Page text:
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LPIC-1 Exam 102

107.1 Manage user and group accounts and related system files

By February 7, 2014September 12th, 2022No Comments
  • Weight: 5
  • Description: Candidates should be able to add, remove, suspend and change user accounts.

Key Knowledge Areas

  • Add, modify and remove users and groups.
  • Manage user/group info in password/group databases.
  • Create and manage special purpose and limited accounts.

Terms and Utilities

  • /etc/passwd
  • /etc/shadow
  • /etc/group
  • /etc/skel
  • chage
  • groupadd
  • groupdel
  • groupmod
  • passwd
  • useradd
  • userdel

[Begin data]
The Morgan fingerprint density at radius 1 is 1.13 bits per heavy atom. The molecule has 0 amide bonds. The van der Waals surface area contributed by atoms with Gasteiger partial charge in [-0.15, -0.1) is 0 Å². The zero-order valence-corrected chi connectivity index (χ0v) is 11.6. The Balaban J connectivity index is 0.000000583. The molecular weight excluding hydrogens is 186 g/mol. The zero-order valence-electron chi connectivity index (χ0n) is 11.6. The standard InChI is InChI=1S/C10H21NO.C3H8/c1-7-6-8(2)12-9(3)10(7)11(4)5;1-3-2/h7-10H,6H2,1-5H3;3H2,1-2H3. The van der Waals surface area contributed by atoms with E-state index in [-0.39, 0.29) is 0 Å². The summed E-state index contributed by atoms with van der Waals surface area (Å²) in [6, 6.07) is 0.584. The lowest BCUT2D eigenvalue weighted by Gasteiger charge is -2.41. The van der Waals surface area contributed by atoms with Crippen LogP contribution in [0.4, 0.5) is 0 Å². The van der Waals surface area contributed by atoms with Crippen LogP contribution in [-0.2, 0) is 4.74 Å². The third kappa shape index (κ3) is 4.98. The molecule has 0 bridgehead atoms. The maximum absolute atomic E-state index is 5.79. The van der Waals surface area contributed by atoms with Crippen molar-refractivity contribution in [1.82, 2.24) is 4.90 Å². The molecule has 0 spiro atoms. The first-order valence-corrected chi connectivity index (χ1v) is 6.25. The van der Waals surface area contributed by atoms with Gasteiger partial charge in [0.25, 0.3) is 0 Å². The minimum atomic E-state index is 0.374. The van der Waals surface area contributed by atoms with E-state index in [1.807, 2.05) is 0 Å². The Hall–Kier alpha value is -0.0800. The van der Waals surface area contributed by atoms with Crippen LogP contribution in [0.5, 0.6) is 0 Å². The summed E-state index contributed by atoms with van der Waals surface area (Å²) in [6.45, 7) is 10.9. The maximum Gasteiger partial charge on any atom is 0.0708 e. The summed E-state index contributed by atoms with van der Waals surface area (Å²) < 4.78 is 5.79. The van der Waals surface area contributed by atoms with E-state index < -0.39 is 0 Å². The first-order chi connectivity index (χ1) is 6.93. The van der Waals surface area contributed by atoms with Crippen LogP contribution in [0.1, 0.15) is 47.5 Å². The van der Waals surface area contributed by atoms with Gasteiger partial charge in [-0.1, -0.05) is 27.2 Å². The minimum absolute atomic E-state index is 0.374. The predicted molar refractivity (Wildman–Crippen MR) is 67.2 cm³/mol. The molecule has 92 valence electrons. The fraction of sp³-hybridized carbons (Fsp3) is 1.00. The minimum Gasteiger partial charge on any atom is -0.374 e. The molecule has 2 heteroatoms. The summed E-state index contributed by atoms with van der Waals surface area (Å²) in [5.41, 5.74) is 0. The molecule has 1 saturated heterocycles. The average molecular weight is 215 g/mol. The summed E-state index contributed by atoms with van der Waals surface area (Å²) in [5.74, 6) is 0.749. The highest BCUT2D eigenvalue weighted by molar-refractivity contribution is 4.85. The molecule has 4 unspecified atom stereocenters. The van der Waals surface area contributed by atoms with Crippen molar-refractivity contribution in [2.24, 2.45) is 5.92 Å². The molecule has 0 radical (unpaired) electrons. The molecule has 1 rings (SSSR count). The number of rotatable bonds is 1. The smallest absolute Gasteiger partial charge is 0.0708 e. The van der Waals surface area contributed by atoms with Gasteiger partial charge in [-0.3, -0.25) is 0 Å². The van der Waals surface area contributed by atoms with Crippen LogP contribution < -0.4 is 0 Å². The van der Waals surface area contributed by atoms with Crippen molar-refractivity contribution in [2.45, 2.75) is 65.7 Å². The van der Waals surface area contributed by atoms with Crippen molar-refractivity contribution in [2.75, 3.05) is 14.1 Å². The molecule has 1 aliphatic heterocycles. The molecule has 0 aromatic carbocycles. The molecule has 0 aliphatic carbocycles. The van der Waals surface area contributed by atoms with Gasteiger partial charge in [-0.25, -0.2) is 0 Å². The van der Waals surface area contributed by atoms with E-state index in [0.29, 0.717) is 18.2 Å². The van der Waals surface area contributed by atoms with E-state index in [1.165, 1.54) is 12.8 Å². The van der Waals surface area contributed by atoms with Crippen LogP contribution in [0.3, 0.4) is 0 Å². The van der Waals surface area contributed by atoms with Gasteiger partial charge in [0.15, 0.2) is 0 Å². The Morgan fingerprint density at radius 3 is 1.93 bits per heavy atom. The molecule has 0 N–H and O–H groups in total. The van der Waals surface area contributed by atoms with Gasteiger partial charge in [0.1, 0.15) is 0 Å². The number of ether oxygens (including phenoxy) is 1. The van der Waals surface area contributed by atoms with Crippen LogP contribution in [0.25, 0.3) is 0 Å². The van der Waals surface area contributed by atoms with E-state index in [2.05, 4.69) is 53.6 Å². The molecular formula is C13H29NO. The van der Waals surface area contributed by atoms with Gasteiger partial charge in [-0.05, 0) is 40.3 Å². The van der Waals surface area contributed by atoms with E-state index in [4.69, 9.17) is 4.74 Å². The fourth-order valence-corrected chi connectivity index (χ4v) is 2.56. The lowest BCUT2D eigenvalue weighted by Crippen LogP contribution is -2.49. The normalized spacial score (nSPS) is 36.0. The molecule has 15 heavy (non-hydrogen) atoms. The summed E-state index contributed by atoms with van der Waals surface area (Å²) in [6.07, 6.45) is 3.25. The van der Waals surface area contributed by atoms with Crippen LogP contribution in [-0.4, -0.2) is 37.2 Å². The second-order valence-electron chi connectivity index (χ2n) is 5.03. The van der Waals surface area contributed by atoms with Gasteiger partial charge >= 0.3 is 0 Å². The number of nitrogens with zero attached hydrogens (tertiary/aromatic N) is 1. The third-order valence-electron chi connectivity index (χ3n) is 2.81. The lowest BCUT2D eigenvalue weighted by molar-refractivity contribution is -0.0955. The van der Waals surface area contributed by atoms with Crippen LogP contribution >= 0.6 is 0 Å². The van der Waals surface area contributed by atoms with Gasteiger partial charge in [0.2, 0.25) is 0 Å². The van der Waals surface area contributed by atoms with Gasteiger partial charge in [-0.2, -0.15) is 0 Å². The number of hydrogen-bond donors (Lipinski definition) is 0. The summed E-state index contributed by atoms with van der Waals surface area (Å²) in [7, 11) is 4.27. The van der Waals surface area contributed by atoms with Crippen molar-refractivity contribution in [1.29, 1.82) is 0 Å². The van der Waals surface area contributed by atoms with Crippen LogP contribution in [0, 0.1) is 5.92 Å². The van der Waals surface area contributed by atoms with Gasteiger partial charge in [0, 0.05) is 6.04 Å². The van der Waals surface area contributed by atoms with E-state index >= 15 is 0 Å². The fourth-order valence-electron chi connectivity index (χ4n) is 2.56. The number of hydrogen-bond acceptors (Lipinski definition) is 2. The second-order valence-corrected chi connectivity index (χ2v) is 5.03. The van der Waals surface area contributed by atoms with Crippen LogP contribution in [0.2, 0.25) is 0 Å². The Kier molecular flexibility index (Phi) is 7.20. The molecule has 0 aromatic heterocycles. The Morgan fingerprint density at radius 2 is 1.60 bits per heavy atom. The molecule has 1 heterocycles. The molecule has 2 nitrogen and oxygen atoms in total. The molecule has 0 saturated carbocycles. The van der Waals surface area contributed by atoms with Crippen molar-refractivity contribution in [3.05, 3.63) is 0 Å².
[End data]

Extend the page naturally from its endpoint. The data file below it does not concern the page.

• usermod

In this tutorial we take a look at user management and the account life cycle; in other words resetting their forgotten passwords every week. If we can recall local users are defined within in the file /etc/passwd, their passwords are usually stored in the file /etc/shadow and groups are defines in /etc/group. We will look at these files and also spend time looking as password management and aging and where home directories come from.

Migrating passwords to and from /etc/shadow

Traditionally the user’s password was stored with their account details in the /etc/passwd file but more recently the passwords have been stored in the /etc/shadow file. Now, the name passwd does not seem so odd when considering user accounts.

The move from the passwd file to the shadow file was for reasons of security. The passwd file needs to world-readable so unauthenticated users can authenticate to the system. Take a look at the output of ls -l against the /etc/passwd file:

Compare that with the permissions on the file /etc/shadow:

We can see the read permission for others exists for the passwd file but not the shadow file.